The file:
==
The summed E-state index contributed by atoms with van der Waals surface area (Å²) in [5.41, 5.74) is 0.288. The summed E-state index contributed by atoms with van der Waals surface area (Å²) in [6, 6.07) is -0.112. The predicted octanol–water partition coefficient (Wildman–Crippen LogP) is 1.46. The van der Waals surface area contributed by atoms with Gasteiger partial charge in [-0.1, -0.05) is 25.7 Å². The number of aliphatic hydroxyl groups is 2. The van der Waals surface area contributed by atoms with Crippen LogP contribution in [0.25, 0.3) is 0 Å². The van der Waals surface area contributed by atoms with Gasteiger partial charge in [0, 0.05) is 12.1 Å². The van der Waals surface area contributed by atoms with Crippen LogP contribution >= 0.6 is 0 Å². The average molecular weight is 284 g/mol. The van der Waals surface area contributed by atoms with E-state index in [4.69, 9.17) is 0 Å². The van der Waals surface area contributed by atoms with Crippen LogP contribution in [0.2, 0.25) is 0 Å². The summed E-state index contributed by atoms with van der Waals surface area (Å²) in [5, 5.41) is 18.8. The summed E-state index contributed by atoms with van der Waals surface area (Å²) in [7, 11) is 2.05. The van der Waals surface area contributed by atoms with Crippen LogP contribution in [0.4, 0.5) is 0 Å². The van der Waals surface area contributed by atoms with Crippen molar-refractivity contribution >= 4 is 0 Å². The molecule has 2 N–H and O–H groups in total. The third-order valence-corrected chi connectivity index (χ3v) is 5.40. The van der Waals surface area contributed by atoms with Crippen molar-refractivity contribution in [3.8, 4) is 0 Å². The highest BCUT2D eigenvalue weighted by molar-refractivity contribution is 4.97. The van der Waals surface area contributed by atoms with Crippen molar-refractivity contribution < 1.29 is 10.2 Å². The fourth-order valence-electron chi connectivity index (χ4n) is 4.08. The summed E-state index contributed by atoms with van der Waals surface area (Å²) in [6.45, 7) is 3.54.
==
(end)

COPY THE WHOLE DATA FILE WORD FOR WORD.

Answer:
The summed E-state index contributed by atoms with van der Waals surface area (Å²) in [5.41, 5.74) is 0.288. The summed E-state index contributed by atoms with van der Waals surface area (Å²) in [6, 6.07) is -0.112. The predicted octanol–water partition coefficient (Wildman–Crippen LogP) is 1.46. The van der Waals surface area contributed by atoms with Gasteiger partial charge in [-0.1, -0.05) is 25.7 Å². The number of aliphatic hydroxyl groups is 2. The van der Waals surface area contributed by atoms with Crippen LogP contribution in [0.25, 0.3) is 0 Å². The van der Waals surface area contributed by atoms with Gasteiger partial charge in [0, 0.05) is 12.1 Å². The van der Waals surface area contributed by atoms with Crippen LogP contribution >= 0.6 is 0 Å². The average molecular weight is 284 g/mol. The van der Waals surface area contributed by atoms with E-state index in [4.69, 9.17) is 0 Å². The van der Waals surface area contributed by atoms with Crippen LogP contribution in [0.2, 0.25) is 0 Å². The summed E-state index contributed by atoms with van der Waals surface area (Å²) in [5, 5.41) is 18.8. The summed E-state index contributed by atoms with van der Waals surface area (Å²) in [7, 11) is 2.05. The van der Waals surface area contributed by atoms with Crippen LogP contribution in [0.4, 0.5) is 0 Å². The van der Waals surface area contributed by atoms with Crippen molar-refractivity contribution >= 4 is 0 Å². The molecule has 2 N–H and O–H groups in total. The third-order valence-corrected chi connectivity index (χ3v) is 5.40. The van der Waals surface area contributed by atoms with Crippen molar-refractivity contribution in [3.8, 4) is 0 Å². The highest BCUT2D eigenvalue weighted by molar-refractivity contribution is 4.97. The van der Waals surface area contributed by atoms with Crippen molar-refractivity contribution < 1.29 is 10.2 Å². The fourth-order valence-electron chi connectivity index (χ4n) is 4.08. The summed E-state index contributed by atoms with van der Waals surface area (Å²) in [6.45, 7) is 3.54.